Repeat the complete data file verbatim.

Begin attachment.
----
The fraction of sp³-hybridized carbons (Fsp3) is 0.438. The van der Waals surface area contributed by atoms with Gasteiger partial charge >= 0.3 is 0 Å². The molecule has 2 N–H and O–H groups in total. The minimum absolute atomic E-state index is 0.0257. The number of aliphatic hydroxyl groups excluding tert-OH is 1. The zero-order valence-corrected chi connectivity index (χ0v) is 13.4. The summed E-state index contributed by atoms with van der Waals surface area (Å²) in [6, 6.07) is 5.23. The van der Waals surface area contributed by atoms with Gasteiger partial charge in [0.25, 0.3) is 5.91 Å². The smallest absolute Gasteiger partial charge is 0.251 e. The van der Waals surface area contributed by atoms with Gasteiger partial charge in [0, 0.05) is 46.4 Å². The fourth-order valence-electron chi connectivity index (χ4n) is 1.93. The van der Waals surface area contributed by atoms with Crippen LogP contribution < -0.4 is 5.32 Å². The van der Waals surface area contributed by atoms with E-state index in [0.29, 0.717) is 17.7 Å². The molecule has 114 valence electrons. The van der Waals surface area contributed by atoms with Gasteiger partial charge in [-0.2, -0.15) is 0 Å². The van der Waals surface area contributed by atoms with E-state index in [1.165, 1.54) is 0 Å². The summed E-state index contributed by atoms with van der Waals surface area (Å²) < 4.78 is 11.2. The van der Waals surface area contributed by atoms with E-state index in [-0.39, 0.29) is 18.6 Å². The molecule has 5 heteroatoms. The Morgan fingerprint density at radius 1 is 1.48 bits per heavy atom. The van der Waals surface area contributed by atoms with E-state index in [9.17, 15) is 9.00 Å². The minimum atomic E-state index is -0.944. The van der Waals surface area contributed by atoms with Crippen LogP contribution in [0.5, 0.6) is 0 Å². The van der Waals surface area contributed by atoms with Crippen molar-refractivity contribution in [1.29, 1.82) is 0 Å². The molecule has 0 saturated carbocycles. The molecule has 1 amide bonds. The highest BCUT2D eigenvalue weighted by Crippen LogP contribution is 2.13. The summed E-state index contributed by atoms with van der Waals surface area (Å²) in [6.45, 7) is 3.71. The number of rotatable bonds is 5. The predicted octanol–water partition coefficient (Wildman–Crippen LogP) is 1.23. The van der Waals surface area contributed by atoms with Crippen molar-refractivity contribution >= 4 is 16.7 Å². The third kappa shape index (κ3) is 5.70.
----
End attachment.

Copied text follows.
The fraction of sp³-hybridized carbons (Fsp3) is 0.438. The van der Waals surface area contributed by atoms with Gasteiger partial charge >= 0.3 is 0 Å². The molecule has 2 N–H and O–H groups in total. The minimum absolute atomic E-state index is 0.0257. The number of aliphatic hydroxyl groups excluding tert-OH is 1. The zero-order valence-corrected chi connectivity index (χ0v) is 13.4. The summed E-state index contributed by atoms with van der Waals surface area (Å²) in [6, 6.07) is 5.23. The van der Waals surface area contributed by atoms with Gasteiger partial charge in [0.25, 0.3) is 5.91 Å². The smallest absolute Gasteiger partial charge is 0.251 e. The van der Waals surface area contributed by atoms with Gasteiger partial charge in [0, 0.05) is 46.4 Å². The fourth-order valence-electron chi connectivity index (χ4n) is 1.93. The van der Waals surface area contributed by atoms with Crippen LogP contribution < -0.4 is 5.32 Å². The van der Waals surface area contributed by atoms with E-state index in [0.29, 0.717) is 17.7 Å². The molecule has 114 valence electrons. The van der Waals surface area contributed by atoms with Gasteiger partial charge in [-0.2, -0.15) is 0 Å². The van der Waals surface area contributed by atoms with E-state index in [1.165, 1.54) is 0 Å². The summed E-state index contributed by atoms with van der Waals surface area (Å²) < 4.78 is 11.2. The van der Waals surface area contributed by atoms with E-state index in [-0.39, 0.29) is 18.6 Å². The molecule has 5 heteroatoms. The Morgan fingerprint density at radius 1 is 1.48 bits per heavy atom. The van der Waals surface area contributed by atoms with E-state index in [9.17, 15) is 9.00 Å². The minimum atomic E-state index is -0.944. The van der Waals surface area contributed by atoms with Crippen LogP contribution in [0.5, 0.6) is 0 Å². The van der Waals surface area contributed by atoms with Crippen molar-refractivity contribution in [1.29, 1.82) is 0 Å². The molecule has 0 saturated carbocycles. The molecule has 1 amide bonds. The highest BCUT2D eigenvalue weighted by Crippen LogP contribution is 2.13. The summed E-state index contributed by atoms with van der Waals surface area (Å²) in [6.45, 7) is 3.71. The number of rotatable bonds is 5. The predicted octanol–water partition coefficient (Wildman–Crippen LogP) is 1.23. The van der Waals surface area contributed by atoms with Crippen molar-refractivity contribution >= 4 is 16.7 Å². The third kappa shape index (κ3) is 5.70.